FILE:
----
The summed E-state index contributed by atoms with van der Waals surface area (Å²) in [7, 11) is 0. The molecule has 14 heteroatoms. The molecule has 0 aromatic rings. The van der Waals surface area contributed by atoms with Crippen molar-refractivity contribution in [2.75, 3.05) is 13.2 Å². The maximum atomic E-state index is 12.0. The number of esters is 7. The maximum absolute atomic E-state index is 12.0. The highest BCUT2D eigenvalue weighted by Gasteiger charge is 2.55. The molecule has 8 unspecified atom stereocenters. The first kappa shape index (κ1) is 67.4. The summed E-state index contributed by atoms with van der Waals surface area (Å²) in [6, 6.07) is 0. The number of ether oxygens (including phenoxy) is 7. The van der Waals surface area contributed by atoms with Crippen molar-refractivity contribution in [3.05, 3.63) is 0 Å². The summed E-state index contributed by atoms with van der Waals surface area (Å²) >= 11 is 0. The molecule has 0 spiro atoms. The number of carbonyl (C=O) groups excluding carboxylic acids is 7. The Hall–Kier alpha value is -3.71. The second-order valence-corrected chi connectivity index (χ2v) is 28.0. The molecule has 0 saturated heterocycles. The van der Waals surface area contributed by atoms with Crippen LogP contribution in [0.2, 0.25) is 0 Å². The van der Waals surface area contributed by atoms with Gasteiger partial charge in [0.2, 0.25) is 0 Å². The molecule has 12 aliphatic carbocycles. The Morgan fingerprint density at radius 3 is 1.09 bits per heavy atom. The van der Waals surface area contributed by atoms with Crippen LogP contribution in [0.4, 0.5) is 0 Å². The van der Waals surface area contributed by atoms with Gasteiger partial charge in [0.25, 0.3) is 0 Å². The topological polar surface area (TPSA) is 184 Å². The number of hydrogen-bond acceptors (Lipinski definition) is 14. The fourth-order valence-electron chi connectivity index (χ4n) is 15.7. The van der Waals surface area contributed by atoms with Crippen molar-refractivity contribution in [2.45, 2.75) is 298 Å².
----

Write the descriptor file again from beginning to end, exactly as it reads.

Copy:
The summed E-state index contributed by atoms with van der Waals surface area (Å²) in [7, 11) is 0. The molecule has 14 heteroatoms. The molecule has 0 aromatic rings. The van der Waals surface area contributed by atoms with Crippen molar-refractivity contribution in [2.75, 3.05) is 13.2 Å². The maximum atomic E-state index is 12.0. The number of esters is 7. The maximum absolute atomic E-state index is 12.0. The highest BCUT2D eigenvalue weighted by Gasteiger charge is 2.55. The molecule has 8 unspecified atom stereocenters. The first kappa shape index (κ1) is 67.4. The summed E-state index contributed by atoms with van der Waals surface area (Å²) in [6, 6.07) is 0. The number of ether oxygens (including phenoxy) is 7. The van der Waals surface area contributed by atoms with Crippen molar-refractivity contribution in [3.05, 3.63) is 0 Å². The summed E-state index contributed by atoms with van der Waals surface area (Å²) >= 11 is 0. The molecule has 0 spiro atoms. The number of carbonyl (C=O) groups excluding carboxylic acids is 7. The Hall–Kier alpha value is -3.71. The second-order valence-corrected chi connectivity index (χ2v) is 28.0. The molecule has 0 saturated heterocycles. The van der Waals surface area contributed by atoms with Crippen LogP contribution in [0.2, 0.25) is 0 Å². The van der Waals surface area contributed by atoms with Gasteiger partial charge in [0.2, 0.25) is 0 Å². The molecule has 12 aliphatic carbocycles. The Morgan fingerprint density at radius 3 is 1.09 bits per heavy atom. The van der Waals surface area contributed by atoms with Crippen LogP contribution in [0.4, 0.5) is 0 Å². The van der Waals surface area contributed by atoms with Gasteiger partial charge in [0.25, 0.3) is 0 Å². The topological polar surface area (TPSA) is 184 Å². The number of hydrogen-bond acceptors (Lipinski definition) is 14. The fourth-order valence-electron chi connectivity index (χ4n) is 15.7. The van der Waals surface area contributed by atoms with Crippen molar-refractivity contribution in [2.45, 2.75) is 298 Å².